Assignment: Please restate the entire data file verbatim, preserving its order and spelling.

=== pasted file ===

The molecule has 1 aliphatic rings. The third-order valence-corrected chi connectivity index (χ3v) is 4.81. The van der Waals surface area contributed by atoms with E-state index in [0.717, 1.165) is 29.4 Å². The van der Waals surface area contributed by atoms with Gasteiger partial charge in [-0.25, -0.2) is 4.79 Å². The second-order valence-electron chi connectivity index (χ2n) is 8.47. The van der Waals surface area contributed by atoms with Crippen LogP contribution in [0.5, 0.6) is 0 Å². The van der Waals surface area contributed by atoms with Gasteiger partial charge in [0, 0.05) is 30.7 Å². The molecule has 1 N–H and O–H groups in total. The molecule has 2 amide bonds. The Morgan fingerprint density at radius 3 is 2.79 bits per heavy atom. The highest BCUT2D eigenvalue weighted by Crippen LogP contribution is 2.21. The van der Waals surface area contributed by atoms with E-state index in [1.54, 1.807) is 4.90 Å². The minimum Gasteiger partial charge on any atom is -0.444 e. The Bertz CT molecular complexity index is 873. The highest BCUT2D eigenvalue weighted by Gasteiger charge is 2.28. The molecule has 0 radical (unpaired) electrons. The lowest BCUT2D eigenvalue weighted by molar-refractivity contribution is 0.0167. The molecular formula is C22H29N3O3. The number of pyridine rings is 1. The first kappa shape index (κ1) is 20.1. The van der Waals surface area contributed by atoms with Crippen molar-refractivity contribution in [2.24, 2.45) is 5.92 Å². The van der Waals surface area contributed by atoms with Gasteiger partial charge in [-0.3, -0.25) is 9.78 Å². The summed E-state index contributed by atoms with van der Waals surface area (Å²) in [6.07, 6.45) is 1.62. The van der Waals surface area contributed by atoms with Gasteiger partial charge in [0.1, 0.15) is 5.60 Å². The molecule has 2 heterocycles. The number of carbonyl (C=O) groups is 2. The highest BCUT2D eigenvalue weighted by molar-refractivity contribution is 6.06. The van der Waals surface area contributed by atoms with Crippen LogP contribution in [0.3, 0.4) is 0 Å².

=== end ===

The molecule has 1 aliphatic rings. The third-order valence-corrected chi connectivity index (χ3v) is 4.81. The van der Waals surface area contributed by atoms with E-state index in [0.717, 1.165) is 29.4 Å². The van der Waals surface area contributed by atoms with Gasteiger partial charge in [-0.25, -0.2) is 4.79 Å². The second-order valence-electron chi connectivity index (χ2n) is 8.47. The van der Waals surface area contributed by atoms with Crippen LogP contribution in [0.5, 0.6) is 0 Å². The van der Waals surface area contributed by atoms with Gasteiger partial charge in [0, 0.05) is 30.7 Å². The molecule has 1 N–H and O–H groups in total. The molecule has 2 amide bonds. The Morgan fingerprint density at radius 3 is 2.79 bits per heavy atom. The highest BCUT2D eigenvalue weighted by Crippen LogP contribution is 2.21. The van der Waals surface area contributed by atoms with E-state index in [1.54, 1.807) is 4.90 Å². The minimum Gasteiger partial charge on any atom is -0.444 e. The Bertz CT molecular complexity index is 873. The highest BCUT2D eigenvalue weighted by Gasteiger charge is 2.28. The molecule has 0 radical (unpaired) electrons. The lowest BCUT2D eigenvalue weighted by molar-refractivity contribution is 0.0167. The molecular formula is C22H29N3O3. The number of pyridine rings is 1. The first kappa shape index (κ1) is 20.1. The van der Waals surface area contributed by atoms with Crippen molar-refractivity contribution in [2.24, 2.45) is 5.92 Å². The van der Waals surface area contributed by atoms with Gasteiger partial charge in [-0.3, -0.25) is 9.78 Å². The summed E-state index contributed by atoms with van der Waals surface area (Å²) in [6.07, 6.45) is 1.62. The van der Waals surface area contributed by atoms with Gasteiger partial charge in [0.1, 0.15) is 5.60 Å². The molecule has 2 heterocycles. The number of carbonyl (C=O) groups is 2. The highest BCUT2D eigenvalue weighted by molar-refractivity contribution is 6.06. The van der Waals surface area contributed by atoms with Crippen LogP contribution in [0.3, 0.4) is 0 Å².